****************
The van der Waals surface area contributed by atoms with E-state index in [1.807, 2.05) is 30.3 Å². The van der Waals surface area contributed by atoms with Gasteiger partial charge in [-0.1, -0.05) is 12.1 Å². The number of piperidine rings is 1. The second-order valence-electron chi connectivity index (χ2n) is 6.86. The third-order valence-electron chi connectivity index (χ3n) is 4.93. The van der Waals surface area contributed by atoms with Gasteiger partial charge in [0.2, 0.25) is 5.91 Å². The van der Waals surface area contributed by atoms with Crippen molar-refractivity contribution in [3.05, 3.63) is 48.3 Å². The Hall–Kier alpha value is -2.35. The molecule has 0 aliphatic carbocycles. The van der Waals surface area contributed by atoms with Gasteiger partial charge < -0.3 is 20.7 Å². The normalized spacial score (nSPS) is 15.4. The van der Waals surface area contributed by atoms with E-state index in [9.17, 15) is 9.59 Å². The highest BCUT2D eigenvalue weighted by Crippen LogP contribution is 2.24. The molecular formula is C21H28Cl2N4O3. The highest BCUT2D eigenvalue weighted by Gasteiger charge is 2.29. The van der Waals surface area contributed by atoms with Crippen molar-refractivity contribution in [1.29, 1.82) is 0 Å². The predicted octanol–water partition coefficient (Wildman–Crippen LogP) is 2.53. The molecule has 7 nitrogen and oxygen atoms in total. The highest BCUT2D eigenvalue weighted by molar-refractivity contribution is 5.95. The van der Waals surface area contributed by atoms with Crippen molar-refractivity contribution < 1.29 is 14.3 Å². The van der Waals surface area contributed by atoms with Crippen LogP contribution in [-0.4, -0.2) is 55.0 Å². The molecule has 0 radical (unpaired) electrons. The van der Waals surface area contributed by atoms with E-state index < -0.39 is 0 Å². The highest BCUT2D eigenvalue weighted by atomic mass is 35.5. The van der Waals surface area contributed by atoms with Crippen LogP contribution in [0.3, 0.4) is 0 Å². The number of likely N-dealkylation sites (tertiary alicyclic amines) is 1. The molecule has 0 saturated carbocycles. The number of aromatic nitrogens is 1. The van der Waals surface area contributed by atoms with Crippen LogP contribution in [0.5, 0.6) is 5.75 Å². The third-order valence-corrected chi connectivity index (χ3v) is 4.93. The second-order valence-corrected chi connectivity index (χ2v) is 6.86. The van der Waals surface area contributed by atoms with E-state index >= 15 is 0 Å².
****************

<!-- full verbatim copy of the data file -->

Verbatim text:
The van der Waals surface area contributed by atoms with E-state index in [1.807, 2.05) is 30.3 Å². The van der Waals surface area contributed by atoms with Gasteiger partial charge in [-0.1, -0.05) is 12.1 Å². The number of piperidine rings is 1. The second-order valence-electron chi connectivity index (χ2n) is 6.86. The third-order valence-electron chi connectivity index (χ3n) is 4.93. The van der Waals surface area contributed by atoms with Gasteiger partial charge in [0.2, 0.25) is 5.91 Å². The van der Waals surface area contributed by atoms with Crippen molar-refractivity contribution in [3.05, 3.63) is 48.3 Å². The Hall–Kier alpha value is -2.35. The molecule has 0 aliphatic carbocycles. The van der Waals surface area contributed by atoms with Gasteiger partial charge < -0.3 is 20.7 Å². The normalized spacial score (nSPS) is 15.4. The van der Waals surface area contributed by atoms with E-state index in [9.17, 15) is 9.59 Å². The highest BCUT2D eigenvalue weighted by Crippen LogP contribution is 2.24. The molecular formula is C21H28Cl2N4O3. The highest BCUT2D eigenvalue weighted by Gasteiger charge is 2.29. The van der Waals surface area contributed by atoms with Crippen molar-refractivity contribution in [1.29, 1.82) is 0 Å². The predicted octanol–water partition coefficient (Wildman–Crippen LogP) is 2.53. The molecule has 7 nitrogen and oxygen atoms in total. The highest BCUT2D eigenvalue weighted by molar-refractivity contribution is 5.95. The van der Waals surface area contributed by atoms with Crippen molar-refractivity contribution < 1.29 is 14.3 Å². The van der Waals surface area contributed by atoms with Crippen LogP contribution in [-0.4, -0.2) is 55.0 Å². The molecule has 0 radical (unpaired) electrons. The van der Waals surface area contributed by atoms with E-state index < -0.39 is 0 Å². The highest BCUT2D eigenvalue weighted by atomic mass is 35.5. The van der Waals surface area contributed by atoms with Crippen LogP contribution in [0.3, 0.4) is 0 Å². The number of likely N-dealkylation sites (tertiary alicyclic amines) is 1. The molecule has 0 saturated carbocycles. The number of aromatic nitrogens is 1. The van der Waals surface area contributed by atoms with Crippen LogP contribution in [0.5, 0.6) is 5.75 Å². The third-order valence-corrected chi connectivity index (χ3v) is 4.93. The second-order valence-corrected chi connectivity index (χ2v) is 6.86. The van der Waals surface area contributed by atoms with E-state index >= 15 is 0 Å².